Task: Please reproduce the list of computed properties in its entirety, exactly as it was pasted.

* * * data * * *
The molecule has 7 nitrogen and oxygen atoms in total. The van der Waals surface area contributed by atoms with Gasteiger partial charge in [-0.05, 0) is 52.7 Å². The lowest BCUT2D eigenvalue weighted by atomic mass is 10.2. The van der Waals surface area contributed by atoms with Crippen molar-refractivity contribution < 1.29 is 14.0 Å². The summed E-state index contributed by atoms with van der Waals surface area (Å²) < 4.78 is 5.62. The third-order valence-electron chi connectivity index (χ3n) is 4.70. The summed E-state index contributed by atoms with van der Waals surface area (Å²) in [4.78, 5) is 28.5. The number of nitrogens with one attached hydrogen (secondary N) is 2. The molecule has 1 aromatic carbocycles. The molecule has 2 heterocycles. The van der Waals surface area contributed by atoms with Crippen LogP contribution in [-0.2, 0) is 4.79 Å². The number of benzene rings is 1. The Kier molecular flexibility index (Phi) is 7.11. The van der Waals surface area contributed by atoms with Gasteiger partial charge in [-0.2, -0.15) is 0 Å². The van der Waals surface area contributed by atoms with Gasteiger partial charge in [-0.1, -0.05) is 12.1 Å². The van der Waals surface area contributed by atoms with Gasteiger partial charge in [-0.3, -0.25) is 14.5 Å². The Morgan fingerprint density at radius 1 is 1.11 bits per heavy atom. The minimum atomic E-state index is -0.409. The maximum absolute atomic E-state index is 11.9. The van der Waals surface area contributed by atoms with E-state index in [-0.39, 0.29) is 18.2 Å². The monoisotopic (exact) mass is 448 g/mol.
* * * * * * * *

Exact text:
The molecule has 7 nitrogen and oxygen atoms in total. The van der Waals surface area contributed by atoms with Gasteiger partial charge in [-0.05, 0) is 52.7 Å². The lowest BCUT2D eigenvalue weighted by atomic mass is 10.2. The van der Waals surface area contributed by atoms with Crippen molar-refractivity contribution < 1.29 is 14.0 Å². The summed E-state index contributed by atoms with van der Waals surface area (Å²) < 4.78 is 5.62. The third-order valence-electron chi connectivity index (χ3n) is 4.70. The summed E-state index contributed by atoms with van der Waals surface area (Å²) in [4.78, 5) is 28.5. The number of nitrogens with one attached hydrogen (secondary N) is 2. The molecule has 1 aromatic carbocycles. The molecule has 2 heterocycles. The van der Waals surface area contributed by atoms with Crippen LogP contribution in [-0.2, 0) is 4.79 Å². The number of benzene rings is 1. The Kier molecular flexibility index (Phi) is 7.11. The van der Waals surface area contributed by atoms with Gasteiger partial charge in [-0.2, -0.15) is 0 Å². The van der Waals surface area contributed by atoms with Gasteiger partial charge in [-0.1, -0.05) is 12.1 Å². The van der Waals surface area contributed by atoms with Gasteiger partial charge in [-0.3, -0.25) is 14.5 Å². The Morgan fingerprint density at radius 1 is 1.11 bits per heavy atom. The minimum atomic E-state index is -0.409. The maximum absolute atomic E-state index is 11.9. The van der Waals surface area contributed by atoms with E-state index in [-0.39, 0.29) is 18.2 Å². The monoisotopic (exact) mass is 448 g/mol.